The locus coeruleus (LC), a diffusely-projecting noradrenergic nucleus located in the rostral pons, has been recognized as playing a role in arousal, sleep-wake cycles, and chemoreception. Clinically, the LC has been linked with diseases such as depression, anxiety, panic disorder, congenital central hypoventilation, and opiate withdrawal. Nevertheless, previous efforts to specifically alter LC activity with pharmacologic lesioning and genetic ablation have failed to elucidate LC function. Now, Carter et al in a study led by researchers at Stanford University (Nature Neuroscience 13: 1526-1535, 2010) have applied a new and sophisticated tool to the study of the LC: optogenetics. Optogenetics allows one to turn neurons “on” or “off” with light. The temporal and spatial precision of optogenetics is extremely high since only neurons made to express light-sensitive ion channels or pumps will respond to certain wavelengths of light. Halorhodopsin (eNpHR) is a chloride pump sensitive to yellow light which hyperpolarizes or inhibits neurons. Channelrhodopsin-2 (ChR2) is a cation channel sensitive to blue light which depolarizes or stimulates neurons.
The group used an adeno-associated virus to introduce express either eNpHR or ChR2 selectively in the tyrosine hydroxylase expressing neurons of the LC in mice. After confirming robust and selective transgene expression within the LC, the researchers confirmed with the whole-cell patch clamp technique that these transduced LC cells expressed functional light-sensitive ion channels. This in vitro work set the stage for an unprecedented series of experiments that examined the consequences of rapid, light-mediated LC modulation in vivo. Stereotactic surgery was performed in mice to introduce the photosensitive proteins selectively into LC neurons. Next, brain cannulas were stereotactically placed above the LC in these mice in order to facilitate the introduction of fiberoptic cables, and EEG and EMG electrodes were placed to analyze brain wave activity and level of arousal.
Yellow light LC photoinhibition in mice expressing eNpHR within the LC significantly decreased wakefulness, increased NREM sleep, and increased wake-to-NREM transitions in comparison to control mice. Next, mice with an LC expressing ChR2 were exposed to blue light in order to study the effect of LC stimulation. Blue light in these mice led to immediate sleep-to-wake transitions, especially REM sleep-to-wake transitions, within 5 seconds of the onset of stimulation. This wakefulness induced by in vivo LC photostimulation was shown to be dependent, at least in part, on norepinephrine transmission since it could be blocked with clonidine and prazosin.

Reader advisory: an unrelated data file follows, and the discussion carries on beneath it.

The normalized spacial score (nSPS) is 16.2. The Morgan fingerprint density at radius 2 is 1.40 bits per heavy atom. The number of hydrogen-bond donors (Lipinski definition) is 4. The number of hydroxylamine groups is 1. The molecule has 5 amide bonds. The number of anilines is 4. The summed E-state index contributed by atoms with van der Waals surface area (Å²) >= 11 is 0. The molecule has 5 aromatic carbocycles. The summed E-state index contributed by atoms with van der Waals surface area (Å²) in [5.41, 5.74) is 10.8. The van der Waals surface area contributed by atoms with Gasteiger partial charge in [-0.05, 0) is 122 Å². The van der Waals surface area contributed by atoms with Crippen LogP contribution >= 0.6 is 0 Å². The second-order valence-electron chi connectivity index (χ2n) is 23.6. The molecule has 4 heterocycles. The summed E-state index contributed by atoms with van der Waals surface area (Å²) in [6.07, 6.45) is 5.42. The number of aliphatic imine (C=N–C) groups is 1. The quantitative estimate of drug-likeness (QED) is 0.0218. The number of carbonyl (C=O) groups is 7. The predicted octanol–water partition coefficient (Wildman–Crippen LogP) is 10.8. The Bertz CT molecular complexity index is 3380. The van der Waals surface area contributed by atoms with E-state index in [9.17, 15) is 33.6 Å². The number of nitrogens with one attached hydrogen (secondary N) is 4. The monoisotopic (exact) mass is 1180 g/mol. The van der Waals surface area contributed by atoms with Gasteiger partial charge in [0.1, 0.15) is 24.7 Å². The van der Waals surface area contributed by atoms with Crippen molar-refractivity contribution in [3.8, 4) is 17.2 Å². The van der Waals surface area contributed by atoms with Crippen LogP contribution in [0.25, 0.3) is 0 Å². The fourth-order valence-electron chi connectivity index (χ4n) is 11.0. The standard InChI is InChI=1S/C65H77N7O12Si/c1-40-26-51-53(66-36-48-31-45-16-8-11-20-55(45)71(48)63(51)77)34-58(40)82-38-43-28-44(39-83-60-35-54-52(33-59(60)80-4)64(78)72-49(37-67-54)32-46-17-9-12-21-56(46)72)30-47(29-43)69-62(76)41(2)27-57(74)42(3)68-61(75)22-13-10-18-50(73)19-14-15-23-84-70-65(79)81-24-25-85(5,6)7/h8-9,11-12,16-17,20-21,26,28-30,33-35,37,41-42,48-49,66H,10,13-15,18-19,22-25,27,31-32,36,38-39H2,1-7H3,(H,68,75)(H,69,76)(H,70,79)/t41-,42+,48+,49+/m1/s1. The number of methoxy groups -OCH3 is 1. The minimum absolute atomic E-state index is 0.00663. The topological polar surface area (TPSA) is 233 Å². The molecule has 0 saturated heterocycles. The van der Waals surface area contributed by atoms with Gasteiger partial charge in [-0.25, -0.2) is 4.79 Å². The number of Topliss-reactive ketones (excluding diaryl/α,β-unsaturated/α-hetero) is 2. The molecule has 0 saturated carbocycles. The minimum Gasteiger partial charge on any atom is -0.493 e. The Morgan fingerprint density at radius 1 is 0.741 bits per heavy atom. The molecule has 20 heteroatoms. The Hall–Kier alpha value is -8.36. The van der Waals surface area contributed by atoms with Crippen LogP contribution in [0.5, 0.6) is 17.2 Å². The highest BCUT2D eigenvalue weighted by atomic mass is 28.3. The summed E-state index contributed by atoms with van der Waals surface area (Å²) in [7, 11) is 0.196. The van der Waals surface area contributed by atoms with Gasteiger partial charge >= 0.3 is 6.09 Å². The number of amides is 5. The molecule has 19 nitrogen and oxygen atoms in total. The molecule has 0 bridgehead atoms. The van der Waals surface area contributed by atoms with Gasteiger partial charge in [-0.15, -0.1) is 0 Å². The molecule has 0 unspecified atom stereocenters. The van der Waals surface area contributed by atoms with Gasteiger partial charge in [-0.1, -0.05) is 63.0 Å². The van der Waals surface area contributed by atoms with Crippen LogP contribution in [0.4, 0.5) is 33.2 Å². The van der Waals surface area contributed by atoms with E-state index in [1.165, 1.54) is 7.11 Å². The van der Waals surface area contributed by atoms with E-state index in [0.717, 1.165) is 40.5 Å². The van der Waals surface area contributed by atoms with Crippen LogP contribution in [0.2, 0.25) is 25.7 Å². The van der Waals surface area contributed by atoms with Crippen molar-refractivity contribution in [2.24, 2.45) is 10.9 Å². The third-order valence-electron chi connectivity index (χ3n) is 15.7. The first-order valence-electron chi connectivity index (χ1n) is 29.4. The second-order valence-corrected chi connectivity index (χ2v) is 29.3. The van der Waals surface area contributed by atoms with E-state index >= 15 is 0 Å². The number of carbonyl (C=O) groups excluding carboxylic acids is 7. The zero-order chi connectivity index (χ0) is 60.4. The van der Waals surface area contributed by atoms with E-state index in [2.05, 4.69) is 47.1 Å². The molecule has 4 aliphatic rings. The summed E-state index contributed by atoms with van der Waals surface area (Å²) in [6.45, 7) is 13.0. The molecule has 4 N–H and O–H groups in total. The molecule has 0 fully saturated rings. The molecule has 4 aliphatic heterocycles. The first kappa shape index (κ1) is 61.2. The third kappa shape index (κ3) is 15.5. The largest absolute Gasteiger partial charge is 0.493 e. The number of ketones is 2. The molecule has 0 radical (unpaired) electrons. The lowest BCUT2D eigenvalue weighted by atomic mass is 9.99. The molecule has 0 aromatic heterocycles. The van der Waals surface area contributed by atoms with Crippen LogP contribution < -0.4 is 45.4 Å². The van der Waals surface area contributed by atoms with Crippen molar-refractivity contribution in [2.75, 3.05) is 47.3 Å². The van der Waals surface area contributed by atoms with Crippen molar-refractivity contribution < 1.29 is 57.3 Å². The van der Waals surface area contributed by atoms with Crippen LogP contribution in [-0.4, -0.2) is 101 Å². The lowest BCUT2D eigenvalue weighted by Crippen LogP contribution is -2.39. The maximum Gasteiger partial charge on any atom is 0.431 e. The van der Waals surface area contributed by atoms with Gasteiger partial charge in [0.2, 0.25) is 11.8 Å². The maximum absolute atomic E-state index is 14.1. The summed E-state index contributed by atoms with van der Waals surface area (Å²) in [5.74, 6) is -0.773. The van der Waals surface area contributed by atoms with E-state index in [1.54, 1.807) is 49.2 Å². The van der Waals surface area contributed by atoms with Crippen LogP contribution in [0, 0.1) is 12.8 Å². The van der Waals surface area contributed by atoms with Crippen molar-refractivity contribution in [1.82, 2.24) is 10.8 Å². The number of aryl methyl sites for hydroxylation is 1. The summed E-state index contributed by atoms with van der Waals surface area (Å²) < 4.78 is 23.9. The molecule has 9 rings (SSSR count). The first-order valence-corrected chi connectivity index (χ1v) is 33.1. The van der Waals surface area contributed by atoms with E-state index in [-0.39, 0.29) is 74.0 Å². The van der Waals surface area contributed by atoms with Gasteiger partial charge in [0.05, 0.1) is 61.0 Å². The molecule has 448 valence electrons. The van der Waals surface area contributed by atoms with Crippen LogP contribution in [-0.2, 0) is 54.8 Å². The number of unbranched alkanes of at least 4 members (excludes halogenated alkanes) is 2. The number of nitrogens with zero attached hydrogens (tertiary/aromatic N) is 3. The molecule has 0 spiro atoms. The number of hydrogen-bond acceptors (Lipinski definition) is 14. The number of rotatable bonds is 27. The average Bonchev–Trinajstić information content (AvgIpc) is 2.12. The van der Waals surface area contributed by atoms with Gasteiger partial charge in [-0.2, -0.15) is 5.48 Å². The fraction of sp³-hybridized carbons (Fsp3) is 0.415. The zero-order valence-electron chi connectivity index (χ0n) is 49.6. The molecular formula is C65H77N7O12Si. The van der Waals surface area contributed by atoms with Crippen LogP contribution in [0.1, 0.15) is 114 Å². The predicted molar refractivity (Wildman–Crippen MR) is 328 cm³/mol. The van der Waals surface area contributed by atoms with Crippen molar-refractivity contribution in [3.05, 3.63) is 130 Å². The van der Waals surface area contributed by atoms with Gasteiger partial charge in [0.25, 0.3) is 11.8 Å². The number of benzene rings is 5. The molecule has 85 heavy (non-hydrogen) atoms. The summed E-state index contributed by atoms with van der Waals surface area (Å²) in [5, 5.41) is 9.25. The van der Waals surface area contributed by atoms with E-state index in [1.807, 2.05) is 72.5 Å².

Next, knowing that physiologic recordings of the LC have revealed both tonic and phasic (short bursts) neuronal firing, the scientists examined the effect of long-term tonic and phasic LC photostimulation. Interestingly, although both tonic and phasic photostimulation of the LC increased total wakefulness, tonic and phasic modes of stimulation have completely opposite effects on locomotor activity in mice. Tonic stimulation caused a significant increased in locomotor activity while phasic stimulation caused a significant decrease in locomotor activity. Finally, this group described a previously unreported, reversible behavioral arrest in mice exposed to LC photostimulation at high frequencies (> 5 Hz). The latency to arrest decreased with increasing frequency of photostimulation and during these arrests, mice were immobile with their eyes open but unresponsive to tail and toe pinches.
Carter and colleagues have made several important contributions to neuroscience with this report. First, they have carefully demonstrated via optogenetics that LC activity is necessary to maintain normal durations of wakefulness and also contributes to sleep-wake transitions and locomotor activity. In addition, the fact that LC photoinhibition did not prevent sleep-to-wake transitions or increase the duration of sleep episodes suggests that other nuclei in the brain also promote sleep-to-wake transitions. Thus, although the LC appears sufficient to wake someone up, there are backup systems in the brain which can compensate for reduced LC activity. This redundancy in the brain arousal system makes sense from an evolutionary standpoint; it would be a precarious situation if an organism's wakefulness was maintained solely by a single foci of neurons in the brain. Moreover, they have shown that tonic and phasic stimulation of the LC had differing effects on locomotion. So it would appear that the LC not only keeps us awake but also encourages us to move or stop moving in response to certain stimuli in the environment.
This group has also demonstrated the potential of optogenetics to be an important tool in neuromodulation. Although current brain stimulation in humans utilizes wires and pulsed electric fields, optogenetics may be applied to human brain modulation in the future. Optogenetics, by only influencing neurons that have been treated with gene therapy, holds the promise of being a more focused form of brain modulation as compared to electrical stimulation, which nonspecifically influences neurons by a diffuse electric field. Also, this paper begs the question of whether LC modulation should be investigated for human diseases. LC stimulation may be able to benefit patients with disorders of impaired arousal such as narcolepsy, sudden infant death syndrome, or the persistent vegetative state. Ultimately, this study has not only expanded the tool chest of the stereotactic surgeon but has also brought to light a new target of brain modulation.
Nestor D. Tomycz
Robert M. Friedlander